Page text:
Wide receiver is another position the Jayhawks struggled with last year, and losing Nigel King a year early to the NFL Draft certainly didn’t help.

Kansas averaged just 1.1 receiving touchdowns per game last year, and only eight of their 14 scores through the air actually went to wide receivers.

As in the case of Kinner, it’s not like Chase Harrell is fighting for a spot with three all-conference players ahead of him.

The good news for Harrell is he will have a quarterback in Michael Cummings who has some experience.

While the junior only started eight games in 2014, that is more experience than most Jayhawk quarterbacks have had coming in to a season since Reesing left in 2009.

The 6-foot-4, 205-pound Harrell also has an advantage over the other Jayhawk signees — he has enrolled for the Spring 2014 semester.

Now, he will be able to practice and won’t feel like a true freshman when fall arrives.

Kevin Flaherty of 247Sports said it will be a major advantage that Harrell is on campus early, and combined with his talent and ability, should be able to make an impact right away in Kansas’ new “Air Raid” offensive scheme.

“In the Air Raid, bigger receivers are invaluable not just as possession guys, but also as blockers on shorter throws,” Flaherty wrote on his site. “Harrell has a dimension that other receivers on the Kansas team just don’t.”

That, along with a little early exposure to what it’s like to be a Jayhawk, could have Kansas fans actually excited for the offense this fall.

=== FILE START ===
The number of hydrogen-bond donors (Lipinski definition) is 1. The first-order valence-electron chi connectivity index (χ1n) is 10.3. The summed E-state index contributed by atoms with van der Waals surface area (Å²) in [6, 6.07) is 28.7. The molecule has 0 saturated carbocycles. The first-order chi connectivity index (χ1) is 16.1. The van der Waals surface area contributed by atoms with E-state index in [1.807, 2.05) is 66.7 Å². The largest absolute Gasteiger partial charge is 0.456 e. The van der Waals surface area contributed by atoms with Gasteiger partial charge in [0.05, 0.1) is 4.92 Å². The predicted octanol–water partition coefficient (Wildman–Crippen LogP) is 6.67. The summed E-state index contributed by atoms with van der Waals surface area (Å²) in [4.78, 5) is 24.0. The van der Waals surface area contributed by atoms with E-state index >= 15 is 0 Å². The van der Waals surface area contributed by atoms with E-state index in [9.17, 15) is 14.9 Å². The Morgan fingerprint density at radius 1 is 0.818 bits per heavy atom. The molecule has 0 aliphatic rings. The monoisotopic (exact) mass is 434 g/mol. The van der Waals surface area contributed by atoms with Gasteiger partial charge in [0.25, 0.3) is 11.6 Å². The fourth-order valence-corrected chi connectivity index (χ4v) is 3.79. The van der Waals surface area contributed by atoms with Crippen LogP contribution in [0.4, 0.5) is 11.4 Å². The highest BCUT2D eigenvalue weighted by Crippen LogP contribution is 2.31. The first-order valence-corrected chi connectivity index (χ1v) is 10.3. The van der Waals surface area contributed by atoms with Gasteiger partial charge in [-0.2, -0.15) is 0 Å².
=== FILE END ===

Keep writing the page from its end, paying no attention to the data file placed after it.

Aaron Garza will be a great offensive lineman for the Kansas Jayhawks.

Saying he will be an immediate impact this fall could be a bit of a stretch though, but let’s go ahead and do it anyway.

There is no denying the talent, and sheer size, the 6-foot-3, 290-pound Garza brings to the table, and he is the third-highest ranked Jayhawk recruit behind Kinner, and Bishop Miege (KS) quarterback Ryan Willis, according to 247Sports.

It’s evident in the fact the offensive tackle, who could play guard for the Jayhawks, was heading to Texas before Mack Brown was fired.

He also had offers from Auburn, Baylor, Ole Miss, Oklahoma State, Southern California, and others.

But, he’s coming to Kansas.

If he was going to play at some point for any of those schools, surely he could play in Lawrence as a freshman.

However, the offensive line is something that takes time to master, and can be a tough position for a freshman to step right in and make an impact.

If he is not excelling in both pass protection, and run blocking, Beaty won’t have him in there.

Even if it is in a backup role, look for Garza to impress coaches and fans, and help bolster a running game that will hopefully excel with another newcomer in Kinner.

If he does struggle this season, it won’t be because of lack of effort, according to new Kansas OL coach, Zach Yenser.

“He is a smart, tough kid who just wants to get better,” Yenser said. “He is everything you look for in an offensive lineman.”

Take a look for yourself.

Here is a list of the complete Jayhawks’ 2015 signees.

Next: Kansas Jayhawks: Catching up With Nigel King